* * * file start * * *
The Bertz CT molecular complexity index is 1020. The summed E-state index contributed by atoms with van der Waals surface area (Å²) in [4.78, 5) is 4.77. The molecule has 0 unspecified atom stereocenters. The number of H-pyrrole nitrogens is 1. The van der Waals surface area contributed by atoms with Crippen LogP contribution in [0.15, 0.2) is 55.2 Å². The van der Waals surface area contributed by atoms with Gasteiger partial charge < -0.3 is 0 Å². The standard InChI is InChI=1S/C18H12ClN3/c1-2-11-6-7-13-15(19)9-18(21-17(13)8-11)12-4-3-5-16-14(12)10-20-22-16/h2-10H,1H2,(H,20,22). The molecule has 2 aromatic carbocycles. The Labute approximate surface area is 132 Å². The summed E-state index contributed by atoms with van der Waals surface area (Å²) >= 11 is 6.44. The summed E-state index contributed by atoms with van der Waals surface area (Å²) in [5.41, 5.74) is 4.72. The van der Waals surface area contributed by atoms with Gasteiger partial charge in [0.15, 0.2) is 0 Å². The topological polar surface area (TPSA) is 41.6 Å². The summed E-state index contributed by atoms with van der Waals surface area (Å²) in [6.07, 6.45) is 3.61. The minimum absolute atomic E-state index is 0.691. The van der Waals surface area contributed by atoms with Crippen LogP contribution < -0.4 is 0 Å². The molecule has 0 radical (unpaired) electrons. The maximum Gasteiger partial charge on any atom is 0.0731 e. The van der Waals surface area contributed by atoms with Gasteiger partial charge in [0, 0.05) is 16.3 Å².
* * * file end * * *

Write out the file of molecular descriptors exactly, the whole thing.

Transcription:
The Bertz CT molecular complexity index is 1020. The summed E-state index contributed by atoms with van der Waals surface area (Å²) in [4.78, 5) is 4.77. The molecule has 0 unspecified atom stereocenters. The number of H-pyrrole nitrogens is 1. The van der Waals surface area contributed by atoms with Crippen LogP contribution in [0.15, 0.2) is 55.2 Å². The van der Waals surface area contributed by atoms with Gasteiger partial charge < -0.3 is 0 Å². The standard InChI is InChI=1S/C18H12ClN3/c1-2-11-6-7-13-15(19)9-18(21-17(13)8-11)12-4-3-5-16-14(12)10-20-22-16/h2-10H,1H2,(H,20,22). The molecule has 2 aromatic carbocycles. The Labute approximate surface area is 132 Å². The summed E-state index contributed by atoms with van der Waals surface area (Å²) >= 11 is 6.44. The summed E-state index contributed by atoms with van der Waals surface area (Å²) in [5.41, 5.74) is 4.72. The van der Waals surface area contributed by atoms with Gasteiger partial charge in [0.15, 0.2) is 0 Å². The topological polar surface area (TPSA) is 41.6 Å². The summed E-state index contributed by atoms with van der Waals surface area (Å²) in [6.07, 6.45) is 3.61. The minimum absolute atomic E-state index is 0.691. The van der Waals surface area contributed by atoms with Crippen LogP contribution < -0.4 is 0 Å². The molecule has 0 radical (unpaired) electrons. The maximum Gasteiger partial charge on any atom is 0.0731 e. The van der Waals surface area contributed by atoms with Gasteiger partial charge in [0, 0.05) is 16.3 Å².